FBI Jackson Yates hadn’t either…until he was called into the deepest, darkest basement at FBI Headquarters where the body of agent recruit Adrienne Grissom had been discovered. Shaken, he calls on paranormal psychologist Rachael Sullivan for help. Joined together by forces beyond their control, or understanding, together they seek the killer, and together they encounter Adrienne’s Ghost.
An Ebook Novella by Leah St. James
(38,000 words ~ Approximately 100 pages in print book form )
Rachael followed Jack to an area criss-crossed with the black-and-yellow tape that marked the crime scene. Against the far wall stood the mammoth green cabinets he’d described, where the body had been buried in two separate pieces. She avoided it—whatever clues it held would have no meaning to her. Instead she moved to the center of the taped off area, closed her eyes, and waited.
After several minutes of silence, Jack chuckled and said, “Yeah, good luck with that.”
“What?” Her eyes opened to see him watching her, arms crossed over his chest, mouth twisted in a half-smile, eyebrows lifted in obvious amusement. “You really think you can conjure up her spirit?”
Lifting a shoulder, she said, “Maybe.” Even as she admitted it, the ridiculousness of her theory struck her, and her mouth scrunched with the effort to hold back a laugh. “I’m sorry. I don’t mean to make light, but I got a sudden mental picture of antennae rising out of my head.”
“Yeah, me too. Only my vision has you in costume.” His half-smile turned into a grin, and he laughed in a tone so teasing, so engaging, she shivered with the warm tingle that worked its way up her spine.
“Really.” She crossed her arms, in a pose mimicking his. “And what would that be?”
Before he could answer, the room chilled, instantly, as if they’d passed into a freezer container. Their gazes locked, wide-eyed.
“This is it, the cold I mentioned to you.”
“Shh.” She grabbed his hand and squeezed. “Wait.”
God only knew why she said it, but somehow she knew what was coming next. As if listening to her thoughts, her heart began galumphing in her chest, and her lungs decided to stop working, forcing her to hold her breath. An aroma of amber and musk, strong and pungent yet not unpleasant, whooshed into the room, and along with it a humming, a kind of energy Rachael had never before felt. Like a pulse. A heartbeat.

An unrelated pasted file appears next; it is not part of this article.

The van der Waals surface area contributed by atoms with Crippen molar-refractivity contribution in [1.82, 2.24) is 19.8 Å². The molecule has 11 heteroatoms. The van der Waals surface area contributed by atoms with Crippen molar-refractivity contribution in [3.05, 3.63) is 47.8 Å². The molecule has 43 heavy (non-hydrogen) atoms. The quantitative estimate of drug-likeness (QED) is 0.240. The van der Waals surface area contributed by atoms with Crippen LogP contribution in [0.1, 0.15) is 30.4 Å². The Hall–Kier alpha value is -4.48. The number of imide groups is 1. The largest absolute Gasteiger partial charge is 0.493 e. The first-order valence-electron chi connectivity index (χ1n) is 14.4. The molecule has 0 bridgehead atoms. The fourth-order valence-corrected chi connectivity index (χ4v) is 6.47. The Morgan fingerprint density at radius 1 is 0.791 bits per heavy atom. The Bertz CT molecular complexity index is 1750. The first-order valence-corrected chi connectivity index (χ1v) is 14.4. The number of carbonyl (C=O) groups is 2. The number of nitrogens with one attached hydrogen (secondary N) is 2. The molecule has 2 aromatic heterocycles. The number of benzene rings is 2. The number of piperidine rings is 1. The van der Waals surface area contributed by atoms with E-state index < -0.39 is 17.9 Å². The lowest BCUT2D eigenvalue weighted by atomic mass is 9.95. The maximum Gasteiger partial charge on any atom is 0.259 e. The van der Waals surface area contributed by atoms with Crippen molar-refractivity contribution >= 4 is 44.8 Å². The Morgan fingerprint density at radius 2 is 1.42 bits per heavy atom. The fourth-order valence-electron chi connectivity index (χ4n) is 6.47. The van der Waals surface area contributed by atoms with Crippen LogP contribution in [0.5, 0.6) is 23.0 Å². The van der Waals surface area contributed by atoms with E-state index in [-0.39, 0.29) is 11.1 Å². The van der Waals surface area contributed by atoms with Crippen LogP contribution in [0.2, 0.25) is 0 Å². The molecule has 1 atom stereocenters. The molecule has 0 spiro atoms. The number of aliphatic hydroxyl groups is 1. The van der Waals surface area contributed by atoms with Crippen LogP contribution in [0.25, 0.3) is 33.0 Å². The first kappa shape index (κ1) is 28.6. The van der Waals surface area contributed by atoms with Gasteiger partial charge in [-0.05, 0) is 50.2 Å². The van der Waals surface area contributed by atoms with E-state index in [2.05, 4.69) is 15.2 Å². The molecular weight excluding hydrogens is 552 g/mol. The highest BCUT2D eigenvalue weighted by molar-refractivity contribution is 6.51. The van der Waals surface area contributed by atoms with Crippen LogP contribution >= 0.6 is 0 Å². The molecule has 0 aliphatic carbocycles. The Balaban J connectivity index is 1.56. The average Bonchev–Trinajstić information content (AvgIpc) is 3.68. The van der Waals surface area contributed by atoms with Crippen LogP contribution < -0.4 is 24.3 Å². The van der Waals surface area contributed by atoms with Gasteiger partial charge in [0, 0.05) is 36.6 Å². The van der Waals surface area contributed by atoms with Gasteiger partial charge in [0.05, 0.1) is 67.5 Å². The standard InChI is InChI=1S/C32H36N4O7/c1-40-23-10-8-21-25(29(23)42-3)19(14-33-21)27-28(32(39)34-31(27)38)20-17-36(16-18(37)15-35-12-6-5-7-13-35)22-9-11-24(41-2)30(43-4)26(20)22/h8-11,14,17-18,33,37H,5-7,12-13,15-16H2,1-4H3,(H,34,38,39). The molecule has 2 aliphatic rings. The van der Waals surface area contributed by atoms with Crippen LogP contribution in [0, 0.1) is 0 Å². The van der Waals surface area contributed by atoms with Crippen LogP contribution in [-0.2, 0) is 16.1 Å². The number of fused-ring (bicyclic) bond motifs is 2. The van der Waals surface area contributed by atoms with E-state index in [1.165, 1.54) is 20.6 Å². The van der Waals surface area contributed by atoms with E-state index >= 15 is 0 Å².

As her gaze scoured the corners of the basement, finding nothing, the dingy space before her faded, replaced by the visions from the television studio. Only this time they were fuller, longer, clearer. Lovers murmuring to each other. Hands stroking, caressing, from the face down, covering every inch of skin. The woman’s hands seeking and finding another’s flesh, a man’s flesh. Soft skin over steel-hard muscles.The woman’s voice laughed out a plea, Kiss me, Harvard. The man sighed, groaned, while his lips trailed kisses up her leg, over her hip and stomach, to her breasts. First one then the other. Tender, wet caresses that sent a hot ache burgeoning to what felt like her soul. Rachael’s soul. His voice, Jackson’s voice, deep and gruff in response, Sugar and spice, my favorites.
“Oh my God.” She didn’t realize she’d said it out loud, nearly didn’t recognize her own voice, husky as it was with the sensations of passion, a passion she’d never herself experienced. Her skin tingled, her breath stuttered out in choppy bursts, and she knew that if she looked Jackson Yates in the face, saw through the eyes of the spirit, she’d be lost.
“What did you feel?” Jackson’s tone was no more steady than hers, and when she didn’t answer, simply stared, open mouthed, unsure how to respond, he said, “It was Adrienne, and me, together, wasn’t it?”
“Yes.” The word rushed out along with the breath she’d been holding.
And before she could catch it again, calm her skittering heart, a frigid tingling filled the air, hovered overhead and settled in front of them. The energy materialized, less than five feet away. A hazy image of someone dressed in khakis and a blue polo. The image firmed, took form. A pale, oval face, skin as smooth as melted caramel, huge brown eyes, filled with despair, and torment. The apparition reached in slow motion, its hand slender, ringless, beseeching….
Jack stumbled—forward, then back—and nearly fell into Rachael. She clutched his hand and held on.
“It’s okay,” she whispered, convincing herself as much as him, then stepped forward, toward the entity.
“Adrienne, right?” She barely heard her voice over the thundering of her heart, the buzzing in her ears, but the ghost heard. It nodded, slowly, like its head were pushing through molasses.
“Something’s happened to keep you from rest. I want to help.” She squeezed Jack’s hand; it was stiff, unyielding, his palms damp. “We want to help.”
It was Jack’s cue to speak, and he threw her a panicked look. She nodded her encouragement. “Tell her.”
Finally, after a faltering breath, his words rushed out. “God Almighty, Adrienne, I’m so sorry. Who did this to you? Do you know?”
The spirit nodded, again with effort.
“Someone at the Bureau? Someone you knew?”
Another nod, more effort. She was becoming agitated. The energy cost her. She began to fade.
“Wait! Don’t go, Adrienne. Tell me!”
Too late. She was gone.
The air hummed for what seemed an eternity, and when it too dissipated, Rachael turned to Jack. He’d gone pale, his lips compressed into a thin line, his eyes wild with shock. She tried to give him a smile of reassurance but couldn’t push her frozen lips into place. Finally she managed to spit out the only thing she could think of. “Adrienne’s ghost.”